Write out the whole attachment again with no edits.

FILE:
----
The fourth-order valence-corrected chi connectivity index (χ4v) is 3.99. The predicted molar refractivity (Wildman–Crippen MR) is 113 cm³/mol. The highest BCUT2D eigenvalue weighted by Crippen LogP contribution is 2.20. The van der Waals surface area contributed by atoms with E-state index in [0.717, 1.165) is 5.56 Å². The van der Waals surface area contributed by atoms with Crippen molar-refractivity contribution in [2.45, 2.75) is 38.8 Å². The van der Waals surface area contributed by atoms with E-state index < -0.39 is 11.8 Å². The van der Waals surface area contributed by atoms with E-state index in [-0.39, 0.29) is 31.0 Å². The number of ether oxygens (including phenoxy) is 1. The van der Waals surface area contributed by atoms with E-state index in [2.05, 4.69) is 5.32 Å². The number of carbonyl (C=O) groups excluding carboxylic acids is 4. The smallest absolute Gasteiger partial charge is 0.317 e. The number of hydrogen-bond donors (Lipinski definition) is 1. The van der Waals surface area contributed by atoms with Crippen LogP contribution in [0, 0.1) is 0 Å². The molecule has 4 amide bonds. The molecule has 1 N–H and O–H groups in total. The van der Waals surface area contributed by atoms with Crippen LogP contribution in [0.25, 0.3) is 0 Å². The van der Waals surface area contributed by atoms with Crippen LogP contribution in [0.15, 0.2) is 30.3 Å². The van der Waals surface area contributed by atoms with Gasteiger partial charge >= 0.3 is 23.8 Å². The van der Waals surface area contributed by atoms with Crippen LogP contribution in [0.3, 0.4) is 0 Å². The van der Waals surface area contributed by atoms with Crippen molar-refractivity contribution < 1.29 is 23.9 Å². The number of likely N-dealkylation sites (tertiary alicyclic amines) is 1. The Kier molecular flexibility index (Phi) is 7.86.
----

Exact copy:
The fourth-order valence-corrected chi connectivity index (χ4v) is 3.99. The predicted molar refractivity (Wildman–Crippen MR) is 113 cm³/mol. The highest BCUT2D eigenvalue weighted by Crippen LogP contribution is 2.20. The van der Waals surface area contributed by atoms with E-state index in [0.717, 1.165) is 5.56 Å². The van der Waals surface area contributed by atoms with Crippen molar-refractivity contribution in [2.45, 2.75) is 38.8 Å². The van der Waals surface area contributed by atoms with E-state index < -0.39 is 11.8 Å². The van der Waals surface area contributed by atoms with E-state index in [-0.39, 0.29) is 31.0 Å². The number of ether oxygens (including phenoxy) is 1. The van der Waals surface area contributed by atoms with E-state index in [2.05, 4.69) is 5.32 Å². The number of carbonyl (C=O) groups excluding carboxylic acids is 4. The smallest absolute Gasteiger partial charge is 0.317 e. The number of hydrogen-bond donors (Lipinski definition) is 1. The van der Waals surface area contributed by atoms with Crippen LogP contribution in [0, 0.1) is 0 Å². The molecule has 4 amide bonds. The molecule has 1 N–H and O–H groups in total. The van der Waals surface area contributed by atoms with Crippen LogP contribution in [0.25, 0.3) is 0 Å². The van der Waals surface area contributed by atoms with Crippen LogP contribution in [0.15, 0.2) is 30.3 Å². The van der Waals surface area contributed by atoms with Gasteiger partial charge >= 0.3 is 23.8 Å². The van der Waals surface area contributed by atoms with Crippen LogP contribution in [0.3, 0.4) is 0 Å². The van der Waals surface area contributed by atoms with Crippen molar-refractivity contribution < 1.29 is 23.9 Å². The number of likely N-dealkylation sites (tertiary alicyclic amines) is 1. The Kier molecular flexibility index (Phi) is 7.86.